The September 28 edition of our local Independent newsweekly has an informative article on ALEC. A primer on ALEC, its influence and its presence in North Carolina by Ned Barnett.
This blog is my attempt to gather information about the growing influence of the American Legislative Exchange Council (ALEC) on the laws and legislative process in North Carolina and on the future of the state and all who live here.
The intended audience is North Carolinians and the bright, brave folks all over the country who are working so hard to bring the activities of ALEC under public scrutiny. Despite its clever use of patriotic-sounding buzz-words, the motives driving ALEC seem to have little to do with old-time Conservatism and a lot to do with profiteering and the devolution of our democracy into a new corporacracy.
My intended purpose is to be helpful. I confess that I am deeply distressed by what I have discovered about ALEC over the past several months. I will, however, do my best to stick to the facts and keep my feelings out of it. To paraphrase Julia Cameron, facts are our friends – they’re not always nice friends, but they’re loyal.
The United States Congress is not the only organization in Washington DC that makes US laws. There is another, more secretive organization in DC that enables representatives of the most powerful global corporations and industry organizations to draft, debate and vote on bills that serve corporate interests and corporate profits. These pro-corporation bills are disseminated to willing state legislators who are trained through boot camps and guideline materials, entertained at conferences, and honored for getting legislation based on these model bills passed into law in their home states.
Sound outrageous, paranoid, conspiratorial? It is nevertheless true and – they tell us – legal.
Thanks to the secretive but highly efficient American Legislative Exchange Council (ALEC), corporations are paying for the privilege of drafting state laws that, wrapped in patriotic-sounding language, often limit corporations’ liabilities and citizens’ rights. And some state legislators, including a number here in North Carolina, claim to be happy for this legislative “help” (not to mention the chance to be courted by wealthy potential political supporters).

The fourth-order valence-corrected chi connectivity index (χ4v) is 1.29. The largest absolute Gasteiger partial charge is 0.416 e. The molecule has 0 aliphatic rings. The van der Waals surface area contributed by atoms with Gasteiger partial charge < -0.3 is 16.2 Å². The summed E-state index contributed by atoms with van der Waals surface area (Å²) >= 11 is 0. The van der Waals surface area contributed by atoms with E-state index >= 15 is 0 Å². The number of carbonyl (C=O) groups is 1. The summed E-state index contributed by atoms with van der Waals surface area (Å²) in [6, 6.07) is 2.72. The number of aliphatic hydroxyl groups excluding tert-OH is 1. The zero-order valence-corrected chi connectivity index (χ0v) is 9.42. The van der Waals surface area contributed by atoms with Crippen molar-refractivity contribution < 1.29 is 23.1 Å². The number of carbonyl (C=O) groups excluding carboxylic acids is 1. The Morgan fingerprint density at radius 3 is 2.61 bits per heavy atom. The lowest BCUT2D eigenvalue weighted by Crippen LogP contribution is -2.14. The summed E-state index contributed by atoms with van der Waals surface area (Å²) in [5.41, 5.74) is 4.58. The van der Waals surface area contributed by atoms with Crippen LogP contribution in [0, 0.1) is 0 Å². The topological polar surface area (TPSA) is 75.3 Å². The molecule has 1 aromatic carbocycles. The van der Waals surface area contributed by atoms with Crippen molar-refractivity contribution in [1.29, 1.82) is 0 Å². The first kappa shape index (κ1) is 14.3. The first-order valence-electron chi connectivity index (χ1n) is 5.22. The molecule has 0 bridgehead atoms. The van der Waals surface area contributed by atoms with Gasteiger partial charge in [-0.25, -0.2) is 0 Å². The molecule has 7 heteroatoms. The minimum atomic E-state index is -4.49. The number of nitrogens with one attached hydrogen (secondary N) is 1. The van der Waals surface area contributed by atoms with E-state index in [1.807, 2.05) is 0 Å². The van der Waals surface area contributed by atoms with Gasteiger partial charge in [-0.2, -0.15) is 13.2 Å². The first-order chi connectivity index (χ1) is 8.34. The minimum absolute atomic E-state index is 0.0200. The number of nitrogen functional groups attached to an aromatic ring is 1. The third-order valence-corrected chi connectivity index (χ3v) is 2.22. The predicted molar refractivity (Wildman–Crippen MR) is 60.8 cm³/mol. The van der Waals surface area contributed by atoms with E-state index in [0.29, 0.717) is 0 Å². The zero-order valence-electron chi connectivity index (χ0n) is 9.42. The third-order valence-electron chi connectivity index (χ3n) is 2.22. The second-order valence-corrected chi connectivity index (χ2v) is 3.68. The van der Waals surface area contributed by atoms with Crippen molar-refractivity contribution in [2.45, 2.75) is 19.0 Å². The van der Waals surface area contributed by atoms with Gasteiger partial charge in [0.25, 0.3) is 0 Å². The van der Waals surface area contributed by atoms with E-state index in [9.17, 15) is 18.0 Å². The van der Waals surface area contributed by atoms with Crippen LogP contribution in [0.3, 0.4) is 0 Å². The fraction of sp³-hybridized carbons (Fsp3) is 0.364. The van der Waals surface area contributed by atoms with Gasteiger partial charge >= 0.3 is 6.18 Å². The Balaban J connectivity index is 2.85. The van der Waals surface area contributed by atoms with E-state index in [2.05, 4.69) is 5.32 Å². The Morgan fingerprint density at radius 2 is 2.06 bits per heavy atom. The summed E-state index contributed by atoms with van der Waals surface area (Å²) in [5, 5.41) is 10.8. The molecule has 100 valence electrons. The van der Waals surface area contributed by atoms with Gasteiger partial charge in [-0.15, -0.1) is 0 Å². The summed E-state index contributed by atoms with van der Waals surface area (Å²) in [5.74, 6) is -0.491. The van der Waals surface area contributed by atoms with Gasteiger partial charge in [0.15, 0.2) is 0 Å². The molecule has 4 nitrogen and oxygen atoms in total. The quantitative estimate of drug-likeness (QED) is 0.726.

Headquartered on Vermont Avenue in Washington, DC, ALEC has
approximately 300 Private Sector members SourceWatch.org has made a list of these members public. It includes corporations, industry lobbyists and foundations such as the American Bankers Association, the American Gas Association (which lobbies for pro-hydraulic fracking legislation), AT&T, BP, Connections Academy (which lobbies for privatizing education), Duke Energy, ExxonMobil, GlaxoSmithKline, the Heritage Foundation, IBM, Koch Industries, PhRMA, WalMart and many more.
According to the ALEC website, Private Sector members pay $7,000, $12,000 or $25,000 for various levels of access to ALEC benefits, including the ALEC Task Forces, where they can meet with legislators to model laws. ALEC reports that they have nearly 2000 state legislative members from across the county; membership dues for them are $50 annually, and these may be paid by ALEC “scholarships.”
ALEC boasts the following:
To date, ALEC’s Task Forces have considered, written and approved hundreds of model bills on a wide range of issues, model legislation that will frame the debate today and far into the future. Each year, close to 1,000 bills, based at least in part on ALEC Model Legislation, are introduced in the states. Of these, an average of 20 percent become law. (ALEC website)
The truth of these claims became apparent in July 2011, when more than 800 previously secret ALEC model bills and resolutions were leaked to the the Center for Media and Democracy. These documents reveal the astonishing depth and scope of ALEC ‘s influence on state laws.
To find out more, visit ALEC Exposed.